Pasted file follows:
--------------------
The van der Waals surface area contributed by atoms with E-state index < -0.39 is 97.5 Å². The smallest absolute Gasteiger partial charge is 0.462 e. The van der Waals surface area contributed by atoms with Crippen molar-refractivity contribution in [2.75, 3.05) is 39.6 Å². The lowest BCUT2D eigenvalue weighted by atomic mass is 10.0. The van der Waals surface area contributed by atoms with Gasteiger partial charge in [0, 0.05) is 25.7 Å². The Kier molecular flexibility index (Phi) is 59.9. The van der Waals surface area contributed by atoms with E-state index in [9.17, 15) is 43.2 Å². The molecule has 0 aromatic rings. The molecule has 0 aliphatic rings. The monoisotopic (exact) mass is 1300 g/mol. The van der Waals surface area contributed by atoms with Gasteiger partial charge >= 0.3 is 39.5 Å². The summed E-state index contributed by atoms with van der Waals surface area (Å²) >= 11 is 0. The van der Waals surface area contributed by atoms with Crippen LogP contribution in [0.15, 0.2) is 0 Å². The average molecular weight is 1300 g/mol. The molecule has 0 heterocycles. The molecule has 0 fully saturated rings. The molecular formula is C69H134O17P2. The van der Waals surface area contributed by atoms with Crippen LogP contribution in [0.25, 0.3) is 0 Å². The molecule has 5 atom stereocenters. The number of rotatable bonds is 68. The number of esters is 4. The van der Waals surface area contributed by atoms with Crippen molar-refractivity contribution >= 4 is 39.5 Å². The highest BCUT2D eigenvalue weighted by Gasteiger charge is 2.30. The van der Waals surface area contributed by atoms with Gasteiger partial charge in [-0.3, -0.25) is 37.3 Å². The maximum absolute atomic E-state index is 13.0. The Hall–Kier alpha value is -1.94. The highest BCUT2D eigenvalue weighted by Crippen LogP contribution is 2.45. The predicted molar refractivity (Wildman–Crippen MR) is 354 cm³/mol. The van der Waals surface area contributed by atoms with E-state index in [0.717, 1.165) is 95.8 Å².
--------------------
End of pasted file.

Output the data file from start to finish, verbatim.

The van der Waals surface area contributed by atoms with E-state index < -0.39 is 97.5 Å². The smallest absolute Gasteiger partial charge is 0.462 e. The van der Waals surface area contributed by atoms with Crippen molar-refractivity contribution in [2.75, 3.05) is 39.6 Å². The lowest BCUT2D eigenvalue weighted by atomic mass is 10.0. The van der Waals surface area contributed by atoms with Gasteiger partial charge in [0, 0.05) is 25.7 Å². The Kier molecular flexibility index (Phi) is 59.9. The van der Waals surface area contributed by atoms with E-state index in [9.17, 15) is 43.2 Å². The molecule has 0 aromatic rings. The molecule has 0 aliphatic rings. The monoisotopic (exact) mass is 1300 g/mol. The van der Waals surface area contributed by atoms with Gasteiger partial charge >= 0.3 is 39.5 Å². The summed E-state index contributed by atoms with van der Waals surface area (Å²) >= 11 is 0. The van der Waals surface area contributed by atoms with Crippen LogP contribution in [0.15, 0.2) is 0 Å². The average molecular weight is 1300 g/mol. The molecule has 0 heterocycles. The molecule has 0 fully saturated rings. The molecular formula is C69H134O17P2. The van der Waals surface area contributed by atoms with Crippen LogP contribution in [0.25, 0.3) is 0 Å². The molecule has 5 atom stereocenters. The number of rotatable bonds is 68. The number of esters is 4. The van der Waals surface area contributed by atoms with Crippen molar-refractivity contribution >= 4 is 39.5 Å². The highest BCUT2D eigenvalue weighted by Gasteiger charge is 2.30. The van der Waals surface area contributed by atoms with Gasteiger partial charge in [-0.3, -0.25) is 37.3 Å². The maximum absolute atomic E-state index is 13.0. The Hall–Kier alpha value is -1.94. The highest BCUT2D eigenvalue weighted by Crippen LogP contribution is 2.45. The predicted molar refractivity (Wildman–Crippen MR) is 354 cm³/mol. The van der Waals surface area contributed by atoms with E-state index in [0.717, 1.165) is 95.8 Å².